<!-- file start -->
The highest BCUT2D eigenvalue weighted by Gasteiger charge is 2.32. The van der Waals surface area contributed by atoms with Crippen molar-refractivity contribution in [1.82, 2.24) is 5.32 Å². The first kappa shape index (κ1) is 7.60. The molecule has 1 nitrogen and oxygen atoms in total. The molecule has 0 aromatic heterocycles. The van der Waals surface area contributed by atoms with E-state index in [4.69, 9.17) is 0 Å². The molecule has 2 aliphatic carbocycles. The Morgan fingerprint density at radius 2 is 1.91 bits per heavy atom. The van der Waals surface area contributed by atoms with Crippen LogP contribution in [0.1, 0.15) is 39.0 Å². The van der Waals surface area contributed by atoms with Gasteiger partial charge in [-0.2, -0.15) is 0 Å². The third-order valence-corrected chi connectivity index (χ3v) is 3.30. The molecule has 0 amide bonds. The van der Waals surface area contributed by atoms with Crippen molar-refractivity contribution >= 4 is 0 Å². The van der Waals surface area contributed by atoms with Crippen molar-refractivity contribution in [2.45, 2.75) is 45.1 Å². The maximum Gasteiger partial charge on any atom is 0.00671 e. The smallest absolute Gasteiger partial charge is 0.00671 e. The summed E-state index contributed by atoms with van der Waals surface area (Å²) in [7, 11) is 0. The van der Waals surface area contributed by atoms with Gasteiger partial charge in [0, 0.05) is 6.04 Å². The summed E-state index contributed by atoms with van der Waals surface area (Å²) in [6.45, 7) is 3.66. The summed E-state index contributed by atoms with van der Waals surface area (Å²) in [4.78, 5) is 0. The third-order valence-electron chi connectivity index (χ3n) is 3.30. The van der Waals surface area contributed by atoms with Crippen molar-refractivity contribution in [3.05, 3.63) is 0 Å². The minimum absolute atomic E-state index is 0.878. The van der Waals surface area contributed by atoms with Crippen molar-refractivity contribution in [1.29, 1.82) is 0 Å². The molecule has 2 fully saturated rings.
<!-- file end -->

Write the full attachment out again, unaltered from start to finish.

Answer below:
The highest BCUT2D eigenvalue weighted by Gasteiger charge is 2.32. The van der Waals surface area contributed by atoms with Crippen molar-refractivity contribution in [1.82, 2.24) is 5.32 Å². The first kappa shape index (κ1) is 7.60. The molecule has 1 nitrogen and oxygen atoms in total. The molecule has 0 aromatic heterocycles. The van der Waals surface area contributed by atoms with E-state index in [4.69, 9.17) is 0 Å². The molecule has 2 aliphatic carbocycles. The Morgan fingerprint density at radius 2 is 1.91 bits per heavy atom. The van der Waals surface area contributed by atoms with Crippen LogP contribution in [0.1, 0.15) is 39.0 Å². The van der Waals surface area contributed by atoms with Gasteiger partial charge in [-0.2, -0.15) is 0 Å². The third-order valence-corrected chi connectivity index (χ3v) is 3.30. The molecule has 0 amide bonds. The van der Waals surface area contributed by atoms with Crippen molar-refractivity contribution >= 4 is 0 Å². The van der Waals surface area contributed by atoms with Crippen molar-refractivity contribution in [2.45, 2.75) is 45.1 Å². The maximum Gasteiger partial charge on any atom is 0.00671 e. The smallest absolute Gasteiger partial charge is 0.00671 e. The summed E-state index contributed by atoms with van der Waals surface area (Å²) in [7, 11) is 0. The van der Waals surface area contributed by atoms with Gasteiger partial charge in [0, 0.05) is 6.04 Å². The summed E-state index contributed by atoms with van der Waals surface area (Å²) in [6.45, 7) is 3.66. The summed E-state index contributed by atoms with van der Waals surface area (Å²) in [4.78, 5) is 0. The third-order valence-electron chi connectivity index (χ3n) is 3.30. The van der Waals surface area contributed by atoms with Crippen molar-refractivity contribution in [3.05, 3.63) is 0 Å². The minimum absolute atomic E-state index is 0.878. The van der Waals surface area contributed by atoms with Crippen molar-refractivity contribution in [1.29, 1.82) is 0 Å². The molecule has 2 fully saturated rings.